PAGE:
I grew 10,000 tom plants a year under glass for many years. That means picking several ton a day at peak. In my case we planted in “cold” greenhouses in early April and started pickling in volume in July. It’s a relatively short season and requires little heat except for propagation of the plants. 10,000 tomato plants need a lot of space and heat even when small as we needed to start them 5-6/weeks esrlier.
Growers that grew crops that were being harvested before my July commencing harvest had to plant much earlier and use huge amounts of heat to get a crop. Many would plant in December or January and be picking very early in the year. These crops had to compete against crops imported from warmer climes and there is always a balance between airfreighting tons of tomatoes in to the UK or using lots of heat to grow them here.
Crops grown in the south of Spain or Portugal could of course be sent by lorry. But in many cases the growers in this countries prefer to auction their crop to the highest bidder. The biggest auctions of tomatoes (and other fruit, veg and flowers) are actually in Holland. So often the crop is sent there, auctioned and then sent on to the UK, Scandinavia, Germany or elsewhere.
The auction is a clock auction. It starts high and drops down unto someone bids at that price. Clock auctions tend to boost prices as the buyers fear is they will get nothing unless they jump in. A lorry load of toms can be auctioned in a 20-30 seconds by this method. It is extremely rapid and buyers have to remain alert. Many buy via the phone and could be anywhere in the world bidding from crops grown elsewhere and being sent to a distant country. Many supermarkets use Dutch auctions to balance the flow of produce on to their shelves. So the reality is that the prices they pay UK growers are a combination of UK commission market prices and Dutch auctions.
So here we have international auctions dictating the prices paid to growers. Growers can’t set a price, its is dictated to them. And to cap it all they have no control over their costs. Energy prices are also supply and demand, as are the price of fertilisers, pesticides etc to a certain extent.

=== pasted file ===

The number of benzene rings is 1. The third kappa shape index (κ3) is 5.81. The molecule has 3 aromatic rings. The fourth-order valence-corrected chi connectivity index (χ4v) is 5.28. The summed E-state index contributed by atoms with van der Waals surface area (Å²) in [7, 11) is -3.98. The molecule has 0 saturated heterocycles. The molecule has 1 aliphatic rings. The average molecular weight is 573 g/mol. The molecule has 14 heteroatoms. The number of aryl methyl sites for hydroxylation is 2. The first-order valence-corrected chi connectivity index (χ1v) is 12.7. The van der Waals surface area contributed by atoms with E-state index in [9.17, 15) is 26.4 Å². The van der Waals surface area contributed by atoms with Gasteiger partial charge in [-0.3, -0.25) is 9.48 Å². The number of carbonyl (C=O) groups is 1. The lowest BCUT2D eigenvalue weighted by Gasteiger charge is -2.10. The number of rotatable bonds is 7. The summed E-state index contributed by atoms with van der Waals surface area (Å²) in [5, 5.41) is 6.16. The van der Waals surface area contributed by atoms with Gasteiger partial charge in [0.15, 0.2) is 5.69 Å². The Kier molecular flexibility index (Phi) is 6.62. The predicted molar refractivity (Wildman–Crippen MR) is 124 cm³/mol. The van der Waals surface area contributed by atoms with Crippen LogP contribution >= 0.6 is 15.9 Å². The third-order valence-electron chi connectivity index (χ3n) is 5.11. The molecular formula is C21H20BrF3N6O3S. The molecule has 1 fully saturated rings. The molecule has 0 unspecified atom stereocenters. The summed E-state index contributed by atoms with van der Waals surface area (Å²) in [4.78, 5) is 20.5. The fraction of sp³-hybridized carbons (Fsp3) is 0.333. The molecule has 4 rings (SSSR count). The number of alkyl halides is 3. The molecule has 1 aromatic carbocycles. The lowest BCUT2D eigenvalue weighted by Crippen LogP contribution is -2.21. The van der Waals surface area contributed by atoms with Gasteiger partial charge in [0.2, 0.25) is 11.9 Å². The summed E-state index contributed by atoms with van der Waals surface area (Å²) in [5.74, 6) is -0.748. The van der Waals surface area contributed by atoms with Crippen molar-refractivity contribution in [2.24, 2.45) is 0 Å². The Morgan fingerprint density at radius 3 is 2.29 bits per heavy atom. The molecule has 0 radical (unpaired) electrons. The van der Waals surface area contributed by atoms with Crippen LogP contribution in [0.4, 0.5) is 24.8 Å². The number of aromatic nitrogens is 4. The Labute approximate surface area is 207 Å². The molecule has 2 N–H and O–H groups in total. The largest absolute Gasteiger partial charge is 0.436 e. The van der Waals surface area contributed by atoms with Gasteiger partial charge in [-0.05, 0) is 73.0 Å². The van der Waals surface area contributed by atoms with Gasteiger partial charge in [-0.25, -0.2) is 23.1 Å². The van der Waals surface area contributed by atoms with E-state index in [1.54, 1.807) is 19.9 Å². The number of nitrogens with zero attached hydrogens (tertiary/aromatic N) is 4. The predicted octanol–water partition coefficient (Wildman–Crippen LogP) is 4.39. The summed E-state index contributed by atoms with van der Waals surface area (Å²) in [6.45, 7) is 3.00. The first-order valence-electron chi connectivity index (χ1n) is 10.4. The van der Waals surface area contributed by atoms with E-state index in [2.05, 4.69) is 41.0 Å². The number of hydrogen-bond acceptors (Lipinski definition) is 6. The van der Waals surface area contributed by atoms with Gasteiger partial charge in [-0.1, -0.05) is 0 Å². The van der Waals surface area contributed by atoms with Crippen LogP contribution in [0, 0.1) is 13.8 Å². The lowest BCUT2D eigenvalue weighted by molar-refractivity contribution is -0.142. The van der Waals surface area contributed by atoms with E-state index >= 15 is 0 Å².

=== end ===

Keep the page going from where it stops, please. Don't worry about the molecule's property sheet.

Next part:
What other business would operate with no control of input or sales prices? Perhaps you can now see why I’m no longer a commercial grower and eventually took a totally different career path. Commercial growing is not an easy life.
It’s been suggested to me that growers can reduce energy prices by buying in advance, using combined heat and energy sources or even growing their own fuel. It’s a great theory but doesn’t really work very well.
There are growers using surplus heat from power stations. Its sounds good and does use the surplus heat. But the price of that heat is dictated by the energy market and it’s not easy to just decide to use another source of heat when you have a long term contract. You can’t just move a nursery.
Some grow their own fuel. They own woodland and use the trees as woodchip to heat glasshouses. In some cases the woodland is on another continent and is shipped in the UK at great cost. It reduces the local carbon footprint by increasing it elsewhere! It’s not a great answer.
What about Brexit?
This is a non political website so I will not make political comments. But what I can say is that freight companies both sides of the channel say that paperwork and long queues at channel ports have increased freight charges. Many don’t even want to cross the channel. And retailers fear produce perishing on lorries stuck in ports. It was inevitable!
I read that cold weather in the U.K. has caused crop shortages … as if we’ve never had bad weather before! However cold weather in Spain, Portugal and Morocco has limited crops. It’s been unseasonably cold and crops such as tomatoes don’t ripen when it’s not warm. And growth is much slower. Shortages force prices up.
The Solution To Expensive & Absent Fruit & Veg
Simple … well nearly simple. Grow your own. Though that’s easier said than done.
However, politicians suggesting we should eat turnips is very Baldrick!